Inherent in the idea of functions on sets, discussed last time, is collections of sets. If f(A)=B is a function defining the image B of a set A, where A is a subset of some set X, the domain of f isn't really X. The domain of f is really the collection of all subsets of X. This collection is called the power set of X, and it includes both the null set and X itself.
Before getting too involved with power sets, it's useful to develop some abstractions around collections of sets in general. Starting with a collection of sets, we often want to speak of a particular set in the collection. To do this, it's convenient to have an index. Essentially, we're defining a function that maps from one member of a set of indexes to one set in a collection of sets.
The term index could imply that the indexes are well organized and well behaved, but that is not necessarily the case. If the index set is the natural numbers, it's easy to start at the beginning and run through the entire set of indexes, even though it's infinite. However, use the real numbers as indexes to sets of rational numbers. For each real number, let the set be the rational numbers less than that real number. The real numbers are a set of indexes which map to sets that are part of a collection, but there is not an obvious way to list out the real numbers in a way that guarantees we will list out every one.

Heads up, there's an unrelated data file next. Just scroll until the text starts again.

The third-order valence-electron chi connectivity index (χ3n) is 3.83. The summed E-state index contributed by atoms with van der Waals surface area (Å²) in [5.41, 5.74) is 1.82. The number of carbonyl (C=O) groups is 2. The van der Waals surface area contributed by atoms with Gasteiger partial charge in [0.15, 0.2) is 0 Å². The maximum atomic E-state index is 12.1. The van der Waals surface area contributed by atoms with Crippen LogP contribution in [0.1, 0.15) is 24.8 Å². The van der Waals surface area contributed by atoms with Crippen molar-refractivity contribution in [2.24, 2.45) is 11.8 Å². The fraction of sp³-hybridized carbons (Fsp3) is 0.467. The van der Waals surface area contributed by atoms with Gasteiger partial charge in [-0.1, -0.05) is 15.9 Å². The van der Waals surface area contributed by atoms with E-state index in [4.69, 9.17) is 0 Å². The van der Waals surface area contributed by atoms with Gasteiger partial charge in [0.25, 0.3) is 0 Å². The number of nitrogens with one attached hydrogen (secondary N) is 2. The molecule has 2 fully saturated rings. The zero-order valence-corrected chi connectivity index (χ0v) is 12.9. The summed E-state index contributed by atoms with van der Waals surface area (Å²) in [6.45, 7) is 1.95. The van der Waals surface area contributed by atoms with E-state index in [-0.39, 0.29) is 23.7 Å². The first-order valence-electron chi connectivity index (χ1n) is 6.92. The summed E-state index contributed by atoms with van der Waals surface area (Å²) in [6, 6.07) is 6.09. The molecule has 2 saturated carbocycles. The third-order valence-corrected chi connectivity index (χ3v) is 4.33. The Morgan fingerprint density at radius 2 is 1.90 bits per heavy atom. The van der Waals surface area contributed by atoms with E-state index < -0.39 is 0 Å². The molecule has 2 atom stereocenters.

The indexes don't even necessarily have to be numbers. What we care about is that an index set exists and every member of the index set corresponds to one member of the collection of sets we are interested in, and that every set in the collection has an index in the index set.
We can use the index set to refer to intersections or unions of sets. An intersection of two sets is the set of points that are in both sets. A union of two sets is the set of points which is in either set. Extending this to indexed collection of sets, an intersection of indexed sets is the set of points that are in each set in the indexed collection. A union of indexed sets is the set of points that are in any set in the indexed collection.
This is a good time to mention complements of sets. If A is a subset of X, then the complement of A, Ac, (the notation for this varies) is all the points in X which are not in A. DeMorgan's laws state that the union of the complements of sets is equal to the complement of the intersection of the sets, and the intersection of the complements of sets is equal to the complement of the union. Symbolically, ∪(Xc) = (∩X)c and ∩(Xc) = (∪X)c. DeMorgan's laws for sets are the same as DeMorgan's laws for Boolean logic.